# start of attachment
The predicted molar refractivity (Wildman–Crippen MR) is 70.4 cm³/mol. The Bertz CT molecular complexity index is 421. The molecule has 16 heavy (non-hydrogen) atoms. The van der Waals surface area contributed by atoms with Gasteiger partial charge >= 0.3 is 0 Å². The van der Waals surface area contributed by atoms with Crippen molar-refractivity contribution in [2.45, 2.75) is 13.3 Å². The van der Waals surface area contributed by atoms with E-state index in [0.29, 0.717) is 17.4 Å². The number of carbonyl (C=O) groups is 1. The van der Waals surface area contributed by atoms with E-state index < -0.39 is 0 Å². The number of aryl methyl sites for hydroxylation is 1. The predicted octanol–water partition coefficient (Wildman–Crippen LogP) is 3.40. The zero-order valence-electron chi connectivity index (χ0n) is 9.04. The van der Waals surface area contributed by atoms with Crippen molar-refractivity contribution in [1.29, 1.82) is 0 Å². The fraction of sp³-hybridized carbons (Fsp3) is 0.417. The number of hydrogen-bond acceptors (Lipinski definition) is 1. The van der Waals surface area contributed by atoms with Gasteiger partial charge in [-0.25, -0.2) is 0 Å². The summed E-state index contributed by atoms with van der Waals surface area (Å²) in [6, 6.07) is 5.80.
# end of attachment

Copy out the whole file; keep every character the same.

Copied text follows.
The predicted molar refractivity (Wildman–Crippen MR) is 70.4 cm³/mol. The Bertz CT molecular complexity index is 421. The molecule has 16 heavy (non-hydrogen) atoms. The van der Waals surface area contributed by atoms with Gasteiger partial charge >= 0.3 is 0 Å². The van der Waals surface area contributed by atoms with Crippen molar-refractivity contribution in [2.45, 2.75) is 13.3 Å². The van der Waals surface area contributed by atoms with E-state index in [0.29, 0.717) is 17.4 Å². The number of carbonyl (C=O) groups is 1. The van der Waals surface area contributed by atoms with E-state index < -0.39 is 0 Å². The number of aryl methyl sites for hydroxylation is 1. The predicted octanol–water partition coefficient (Wildman–Crippen LogP) is 3.40. The zero-order valence-electron chi connectivity index (χ0n) is 9.04. The van der Waals surface area contributed by atoms with Crippen molar-refractivity contribution in [1.29, 1.82) is 0 Å². The fraction of sp³-hybridized carbons (Fsp3) is 0.417. The number of hydrogen-bond acceptors (Lipinski definition) is 1. The van der Waals surface area contributed by atoms with Gasteiger partial charge in [-0.25, -0.2) is 0 Å². The summed E-state index contributed by atoms with van der Waals surface area (Å²) in [6, 6.07) is 5.80.